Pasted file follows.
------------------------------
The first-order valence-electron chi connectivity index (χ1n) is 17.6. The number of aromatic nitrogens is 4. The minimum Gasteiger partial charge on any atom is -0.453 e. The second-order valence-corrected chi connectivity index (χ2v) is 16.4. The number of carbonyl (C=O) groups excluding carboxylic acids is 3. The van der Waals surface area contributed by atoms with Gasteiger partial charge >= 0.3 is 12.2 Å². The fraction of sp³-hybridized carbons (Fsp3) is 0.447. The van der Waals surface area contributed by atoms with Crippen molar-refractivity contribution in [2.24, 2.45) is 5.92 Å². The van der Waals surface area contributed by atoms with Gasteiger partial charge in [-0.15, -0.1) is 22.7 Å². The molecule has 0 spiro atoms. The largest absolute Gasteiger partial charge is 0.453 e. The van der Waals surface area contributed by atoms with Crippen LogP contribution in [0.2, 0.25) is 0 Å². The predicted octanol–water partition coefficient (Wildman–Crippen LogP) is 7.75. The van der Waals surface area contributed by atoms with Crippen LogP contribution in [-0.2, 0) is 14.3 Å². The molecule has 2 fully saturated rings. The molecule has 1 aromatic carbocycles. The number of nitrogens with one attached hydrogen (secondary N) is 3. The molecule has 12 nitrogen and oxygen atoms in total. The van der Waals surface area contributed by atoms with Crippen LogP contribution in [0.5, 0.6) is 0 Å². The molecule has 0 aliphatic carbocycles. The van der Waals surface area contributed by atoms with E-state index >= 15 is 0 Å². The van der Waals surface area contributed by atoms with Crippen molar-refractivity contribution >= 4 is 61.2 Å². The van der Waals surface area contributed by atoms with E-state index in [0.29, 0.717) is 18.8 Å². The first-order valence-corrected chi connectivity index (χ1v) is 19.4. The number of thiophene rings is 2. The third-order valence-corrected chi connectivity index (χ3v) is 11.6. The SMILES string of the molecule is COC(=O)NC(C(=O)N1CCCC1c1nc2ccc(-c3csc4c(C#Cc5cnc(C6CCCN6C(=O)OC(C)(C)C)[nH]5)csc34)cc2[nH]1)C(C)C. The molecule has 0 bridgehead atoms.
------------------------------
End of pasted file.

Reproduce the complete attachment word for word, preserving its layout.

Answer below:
The first-order valence-electron chi connectivity index (χ1n) is 17.6. The number of aromatic nitrogens is 4. The minimum Gasteiger partial charge on any atom is -0.453 e. The second-order valence-corrected chi connectivity index (χ2v) is 16.4. The number of carbonyl (C=O) groups excluding carboxylic acids is 3. The van der Waals surface area contributed by atoms with Gasteiger partial charge >= 0.3 is 12.2 Å². The fraction of sp³-hybridized carbons (Fsp3) is 0.447. The van der Waals surface area contributed by atoms with Crippen molar-refractivity contribution in [2.24, 2.45) is 5.92 Å². The van der Waals surface area contributed by atoms with Gasteiger partial charge in [-0.15, -0.1) is 22.7 Å². The molecule has 0 spiro atoms. The largest absolute Gasteiger partial charge is 0.453 e. The van der Waals surface area contributed by atoms with Crippen LogP contribution in [0.2, 0.25) is 0 Å². The predicted octanol–water partition coefficient (Wildman–Crippen LogP) is 7.75. The van der Waals surface area contributed by atoms with Crippen LogP contribution in [-0.2, 0) is 14.3 Å². The molecule has 2 fully saturated rings. The molecule has 1 aromatic carbocycles. The number of nitrogens with one attached hydrogen (secondary N) is 3. The molecule has 12 nitrogen and oxygen atoms in total. The van der Waals surface area contributed by atoms with Crippen LogP contribution in [0.5, 0.6) is 0 Å². The molecule has 0 aliphatic carbocycles. The van der Waals surface area contributed by atoms with E-state index >= 15 is 0 Å². The van der Waals surface area contributed by atoms with Crippen molar-refractivity contribution >= 4 is 61.2 Å². The van der Waals surface area contributed by atoms with E-state index in [0.29, 0.717) is 18.8 Å². The first-order valence-corrected chi connectivity index (χ1v) is 19.4. The number of thiophene rings is 2. The third-order valence-corrected chi connectivity index (χ3v) is 11.6. The SMILES string of the molecule is COC(=O)NC(C(=O)N1CCCC1c1nc2ccc(-c3csc4c(C#Cc5cnc(C6CCCN6C(=O)OC(C)(C)C)[nH]5)csc34)cc2[nH]1)C(C)C. The molecule has 0 bridgehead atoms.